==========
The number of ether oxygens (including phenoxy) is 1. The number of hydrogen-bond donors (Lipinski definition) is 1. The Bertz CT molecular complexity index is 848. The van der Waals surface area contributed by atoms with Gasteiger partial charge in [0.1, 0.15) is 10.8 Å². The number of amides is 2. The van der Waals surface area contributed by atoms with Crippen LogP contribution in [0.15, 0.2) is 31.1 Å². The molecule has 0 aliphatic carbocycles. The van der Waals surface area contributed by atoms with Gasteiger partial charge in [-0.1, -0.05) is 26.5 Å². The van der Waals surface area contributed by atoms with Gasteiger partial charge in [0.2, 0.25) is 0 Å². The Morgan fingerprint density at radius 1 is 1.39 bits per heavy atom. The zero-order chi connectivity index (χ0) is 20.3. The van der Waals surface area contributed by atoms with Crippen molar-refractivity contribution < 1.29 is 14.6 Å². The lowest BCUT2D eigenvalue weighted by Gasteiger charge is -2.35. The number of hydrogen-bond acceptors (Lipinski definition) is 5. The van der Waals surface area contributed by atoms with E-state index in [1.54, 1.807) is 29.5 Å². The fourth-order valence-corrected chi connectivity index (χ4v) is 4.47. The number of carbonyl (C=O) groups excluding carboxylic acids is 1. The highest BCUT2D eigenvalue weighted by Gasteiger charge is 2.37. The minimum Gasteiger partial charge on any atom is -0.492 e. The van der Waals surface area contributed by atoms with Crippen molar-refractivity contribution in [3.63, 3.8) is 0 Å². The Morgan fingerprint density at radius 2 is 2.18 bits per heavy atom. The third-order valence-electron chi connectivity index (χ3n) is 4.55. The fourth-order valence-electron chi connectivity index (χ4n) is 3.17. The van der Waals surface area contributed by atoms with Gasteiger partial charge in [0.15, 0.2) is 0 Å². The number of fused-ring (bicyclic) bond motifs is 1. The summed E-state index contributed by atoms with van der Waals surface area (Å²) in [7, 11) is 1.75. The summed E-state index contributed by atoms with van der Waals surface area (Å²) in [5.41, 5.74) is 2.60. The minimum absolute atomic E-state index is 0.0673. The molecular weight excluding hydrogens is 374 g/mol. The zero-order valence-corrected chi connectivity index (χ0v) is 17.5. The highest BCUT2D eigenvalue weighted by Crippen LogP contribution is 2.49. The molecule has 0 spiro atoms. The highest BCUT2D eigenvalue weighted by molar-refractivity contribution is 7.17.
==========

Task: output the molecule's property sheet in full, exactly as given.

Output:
The number of ether oxygens (including phenoxy) is 1. The number of hydrogen-bond donors (Lipinski definition) is 1. The Bertz CT molecular complexity index is 848. The van der Waals surface area contributed by atoms with Gasteiger partial charge in [0.1, 0.15) is 10.8 Å². The number of amides is 2. The van der Waals surface area contributed by atoms with Crippen LogP contribution in [0.15, 0.2) is 31.1 Å². The molecule has 0 aliphatic carbocycles. The van der Waals surface area contributed by atoms with Gasteiger partial charge in [-0.1, -0.05) is 26.5 Å². The van der Waals surface area contributed by atoms with Gasteiger partial charge in [0.2, 0.25) is 0 Å². The Morgan fingerprint density at radius 1 is 1.39 bits per heavy atom. The zero-order chi connectivity index (χ0) is 20.3. The van der Waals surface area contributed by atoms with Crippen molar-refractivity contribution < 1.29 is 14.6 Å². The lowest BCUT2D eigenvalue weighted by Gasteiger charge is -2.35. The number of hydrogen-bond acceptors (Lipinski definition) is 5. The van der Waals surface area contributed by atoms with E-state index in [1.54, 1.807) is 29.5 Å². The fourth-order valence-corrected chi connectivity index (χ4v) is 4.47. The number of carbonyl (C=O) groups excluding carboxylic acids is 1. The highest BCUT2D eigenvalue weighted by Gasteiger charge is 2.37. The minimum Gasteiger partial charge on any atom is -0.492 e. The van der Waals surface area contributed by atoms with Crippen molar-refractivity contribution in [3.63, 3.8) is 0 Å². The Morgan fingerprint density at radius 2 is 2.18 bits per heavy atom. The third-order valence-electron chi connectivity index (χ3n) is 4.55. The fourth-order valence-electron chi connectivity index (χ4n) is 3.17. The van der Waals surface area contributed by atoms with Gasteiger partial charge in [0.15, 0.2) is 0 Å². The number of fused-ring (bicyclic) bond motifs is 1. The summed E-state index contributed by atoms with van der Waals surface area (Å²) in [7, 11) is 1.75. The summed E-state index contributed by atoms with van der Waals surface area (Å²) in [5.41, 5.74) is 2.60. The minimum absolute atomic E-state index is 0.0673. The molecular weight excluding hydrogens is 374 g/mol. The zero-order valence-corrected chi connectivity index (χ0v) is 17.5. The highest BCUT2D eigenvalue weighted by Crippen LogP contribution is 2.49. The molecule has 0 spiro atoms. The highest BCUT2D eigenvalue weighted by molar-refractivity contribution is 7.17.